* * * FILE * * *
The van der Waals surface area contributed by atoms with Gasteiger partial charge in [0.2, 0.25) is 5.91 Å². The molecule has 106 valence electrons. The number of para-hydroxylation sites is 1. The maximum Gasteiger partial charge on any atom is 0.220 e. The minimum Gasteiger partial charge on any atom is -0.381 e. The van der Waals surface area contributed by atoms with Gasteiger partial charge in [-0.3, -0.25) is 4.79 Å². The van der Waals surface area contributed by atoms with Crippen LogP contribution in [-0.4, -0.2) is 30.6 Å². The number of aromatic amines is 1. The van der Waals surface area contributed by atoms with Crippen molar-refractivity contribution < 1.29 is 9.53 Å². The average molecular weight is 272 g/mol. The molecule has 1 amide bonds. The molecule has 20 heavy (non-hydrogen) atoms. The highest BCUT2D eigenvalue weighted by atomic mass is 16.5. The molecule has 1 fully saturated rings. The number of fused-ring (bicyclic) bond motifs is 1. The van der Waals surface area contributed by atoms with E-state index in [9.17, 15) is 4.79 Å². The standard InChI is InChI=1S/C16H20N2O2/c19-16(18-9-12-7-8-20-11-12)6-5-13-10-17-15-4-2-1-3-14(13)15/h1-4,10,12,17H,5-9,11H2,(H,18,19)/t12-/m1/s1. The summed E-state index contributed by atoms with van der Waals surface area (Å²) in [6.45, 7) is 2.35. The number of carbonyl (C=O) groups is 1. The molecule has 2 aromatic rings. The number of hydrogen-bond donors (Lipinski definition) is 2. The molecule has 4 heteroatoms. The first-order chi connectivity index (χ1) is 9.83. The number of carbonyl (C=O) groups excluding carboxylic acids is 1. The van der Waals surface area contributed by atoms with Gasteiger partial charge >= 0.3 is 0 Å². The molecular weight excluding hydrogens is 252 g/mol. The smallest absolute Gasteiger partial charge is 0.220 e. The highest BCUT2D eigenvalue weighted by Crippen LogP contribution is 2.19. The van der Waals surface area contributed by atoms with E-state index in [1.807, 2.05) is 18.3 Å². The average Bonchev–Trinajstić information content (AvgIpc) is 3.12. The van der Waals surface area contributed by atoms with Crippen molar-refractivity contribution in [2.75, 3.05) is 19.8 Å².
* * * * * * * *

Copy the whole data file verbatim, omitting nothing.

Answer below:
The van der Waals surface area contributed by atoms with Gasteiger partial charge in [0.2, 0.25) is 5.91 Å². The molecule has 106 valence electrons. The number of para-hydroxylation sites is 1. The maximum Gasteiger partial charge on any atom is 0.220 e. The minimum Gasteiger partial charge on any atom is -0.381 e. The van der Waals surface area contributed by atoms with Gasteiger partial charge in [-0.3, -0.25) is 4.79 Å². The van der Waals surface area contributed by atoms with Crippen LogP contribution in [-0.4, -0.2) is 30.6 Å². The number of aromatic amines is 1. The van der Waals surface area contributed by atoms with Crippen molar-refractivity contribution < 1.29 is 9.53 Å². The average molecular weight is 272 g/mol. The molecule has 1 amide bonds. The molecule has 20 heavy (non-hydrogen) atoms. The highest BCUT2D eigenvalue weighted by atomic mass is 16.5. The molecule has 1 fully saturated rings. The number of fused-ring (bicyclic) bond motifs is 1. The van der Waals surface area contributed by atoms with E-state index in [9.17, 15) is 4.79 Å². The standard InChI is InChI=1S/C16H20N2O2/c19-16(18-9-12-7-8-20-11-12)6-5-13-10-17-15-4-2-1-3-14(13)15/h1-4,10,12,17H,5-9,11H2,(H,18,19)/t12-/m1/s1. The summed E-state index contributed by atoms with van der Waals surface area (Å²) in [6.45, 7) is 2.35. The number of carbonyl (C=O) groups is 1. The molecule has 2 aromatic rings. The number of hydrogen-bond donors (Lipinski definition) is 2. The molecule has 4 heteroatoms. The first-order chi connectivity index (χ1) is 9.83. The number of carbonyl (C=O) groups excluding carboxylic acids is 1. The van der Waals surface area contributed by atoms with Gasteiger partial charge >= 0.3 is 0 Å². The molecular weight excluding hydrogens is 252 g/mol. The smallest absolute Gasteiger partial charge is 0.220 e. The highest BCUT2D eigenvalue weighted by Crippen LogP contribution is 2.19. The van der Waals surface area contributed by atoms with E-state index in [1.807, 2.05) is 18.3 Å². The average Bonchev–Trinajstić information content (AvgIpc) is 3.12. The van der Waals surface area contributed by atoms with Crippen molar-refractivity contribution in [2.75, 3.05) is 19.8 Å².